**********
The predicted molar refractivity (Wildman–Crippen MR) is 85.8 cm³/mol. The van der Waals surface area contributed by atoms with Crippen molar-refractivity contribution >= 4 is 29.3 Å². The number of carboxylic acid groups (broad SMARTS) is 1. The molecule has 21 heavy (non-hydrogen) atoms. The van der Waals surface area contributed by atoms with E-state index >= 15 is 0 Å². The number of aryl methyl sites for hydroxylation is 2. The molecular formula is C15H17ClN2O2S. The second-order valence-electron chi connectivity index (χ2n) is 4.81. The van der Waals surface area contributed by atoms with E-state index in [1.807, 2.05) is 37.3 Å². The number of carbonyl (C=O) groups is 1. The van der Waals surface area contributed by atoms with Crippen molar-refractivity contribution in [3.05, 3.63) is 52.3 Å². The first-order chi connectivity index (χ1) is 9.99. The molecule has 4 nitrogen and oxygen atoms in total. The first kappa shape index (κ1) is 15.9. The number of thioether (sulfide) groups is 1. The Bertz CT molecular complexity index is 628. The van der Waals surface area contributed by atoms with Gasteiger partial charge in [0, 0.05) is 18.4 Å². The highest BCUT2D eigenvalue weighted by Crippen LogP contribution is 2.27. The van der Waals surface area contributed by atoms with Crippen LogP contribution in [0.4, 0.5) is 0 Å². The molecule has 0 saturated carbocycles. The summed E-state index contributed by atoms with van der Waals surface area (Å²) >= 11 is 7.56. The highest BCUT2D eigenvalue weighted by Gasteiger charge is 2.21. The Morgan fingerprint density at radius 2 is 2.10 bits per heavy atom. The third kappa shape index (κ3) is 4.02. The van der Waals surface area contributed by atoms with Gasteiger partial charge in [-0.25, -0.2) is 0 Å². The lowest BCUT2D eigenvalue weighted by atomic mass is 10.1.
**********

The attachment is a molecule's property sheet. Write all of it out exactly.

The predicted molar refractivity (Wildman–Crippen MR) is 85.8 cm³/mol. The van der Waals surface area contributed by atoms with Crippen molar-refractivity contribution >= 4 is 29.3 Å². The number of carboxylic acid groups (broad SMARTS) is 1. The molecule has 21 heavy (non-hydrogen) atoms. The van der Waals surface area contributed by atoms with E-state index >= 15 is 0 Å². The number of aryl methyl sites for hydroxylation is 2. The molecular formula is C15H17ClN2O2S. The second-order valence-electron chi connectivity index (χ2n) is 4.81. The van der Waals surface area contributed by atoms with E-state index in [1.807, 2.05) is 37.3 Å². The number of carbonyl (C=O) groups is 1. The van der Waals surface area contributed by atoms with Crippen molar-refractivity contribution in [3.05, 3.63) is 52.3 Å². The first-order chi connectivity index (χ1) is 9.99. The molecule has 4 nitrogen and oxygen atoms in total. The first kappa shape index (κ1) is 15.9. The number of thioether (sulfide) groups is 1. The Bertz CT molecular complexity index is 628. The van der Waals surface area contributed by atoms with Gasteiger partial charge in [0, 0.05) is 18.4 Å². The highest BCUT2D eigenvalue weighted by Crippen LogP contribution is 2.27. The van der Waals surface area contributed by atoms with Crippen LogP contribution in [0.4, 0.5) is 0 Å². The molecule has 0 saturated carbocycles. The summed E-state index contributed by atoms with van der Waals surface area (Å²) >= 11 is 7.56. The highest BCUT2D eigenvalue weighted by Gasteiger charge is 2.21. The Morgan fingerprint density at radius 2 is 2.10 bits per heavy atom. The third kappa shape index (κ3) is 4.02. The van der Waals surface area contributed by atoms with Gasteiger partial charge in [-0.25, -0.2) is 0 Å². The lowest BCUT2D eigenvalue weighted by atomic mass is 10.1.